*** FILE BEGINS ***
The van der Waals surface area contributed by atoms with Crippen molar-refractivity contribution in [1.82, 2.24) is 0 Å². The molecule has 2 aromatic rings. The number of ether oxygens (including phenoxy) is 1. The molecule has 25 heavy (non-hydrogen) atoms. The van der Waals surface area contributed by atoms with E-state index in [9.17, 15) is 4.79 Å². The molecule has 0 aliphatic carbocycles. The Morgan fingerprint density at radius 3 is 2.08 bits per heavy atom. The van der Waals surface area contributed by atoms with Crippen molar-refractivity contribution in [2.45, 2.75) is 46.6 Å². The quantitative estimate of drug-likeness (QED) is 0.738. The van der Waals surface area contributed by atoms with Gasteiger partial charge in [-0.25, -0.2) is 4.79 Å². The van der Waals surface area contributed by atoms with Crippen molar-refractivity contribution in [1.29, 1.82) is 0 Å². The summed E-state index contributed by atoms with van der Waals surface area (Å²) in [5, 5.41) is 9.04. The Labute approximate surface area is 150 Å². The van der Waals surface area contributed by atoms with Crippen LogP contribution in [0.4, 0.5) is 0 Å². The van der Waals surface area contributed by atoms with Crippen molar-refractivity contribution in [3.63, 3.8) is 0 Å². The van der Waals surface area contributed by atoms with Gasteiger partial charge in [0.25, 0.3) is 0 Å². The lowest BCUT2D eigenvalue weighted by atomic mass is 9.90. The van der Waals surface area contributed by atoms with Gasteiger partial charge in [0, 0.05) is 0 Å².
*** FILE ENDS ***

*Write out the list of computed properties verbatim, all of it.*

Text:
The van der Waals surface area contributed by atoms with Crippen molar-refractivity contribution in [1.82, 2.24) is 0 Å². The molecule has 2 aromatic rings. The number of ether oxygens (including phenoxy) is 1. The molecule has 25 heavy (non-hydrogen) atoms. The van der Waals surface area contributed by atoms with E-state index in [9.17, 15) is 4.79 Å². The molecule has 0 aliphatic carbocycles. The Morgan fingerprint density at radius 3 is 2.08 bits per heavy atom. The van der Waals surface area contributed by atoms with Crippen molar-refractivity contribution in [2.45, 2.75) is 46.6 Å². The quantitative estimate of drug-likeness (QED) is 0.738. The van der Waals surface area contributed by atoms with Gasteiger partial charge in [-0.25, -0.2) is 4.79 Å². The van der Waals surface area contributed by atoms with Crippen molar-refractivity contribution in [1.29, 1.82) is 0 Å². The summed E-state index contributed by atoms with van der Waals surface area (Å²) in [5, 5.41) is 9.04. The Labute approximate surface area is 150 Å². The van der Waals surface area contributed by atoms with Crippen LogP contribution in [0.4, 0.5) is 0 Å². The van der Waals surface area contributed by atoms with Crippen molar-refractivity contribution in [3.63, 3.8) is 0 Å². The van der Waals surface area contributed by atoms with Gasteiger partial charge in [0.25, 0.3) is 0 Å². The lowest BCUT2D eigenvalue weighted by atomic mass is 9.90. The van der Waals surface area contributed by atoms with Gasteiger partial charge in [0, 0.05) is 0 Å².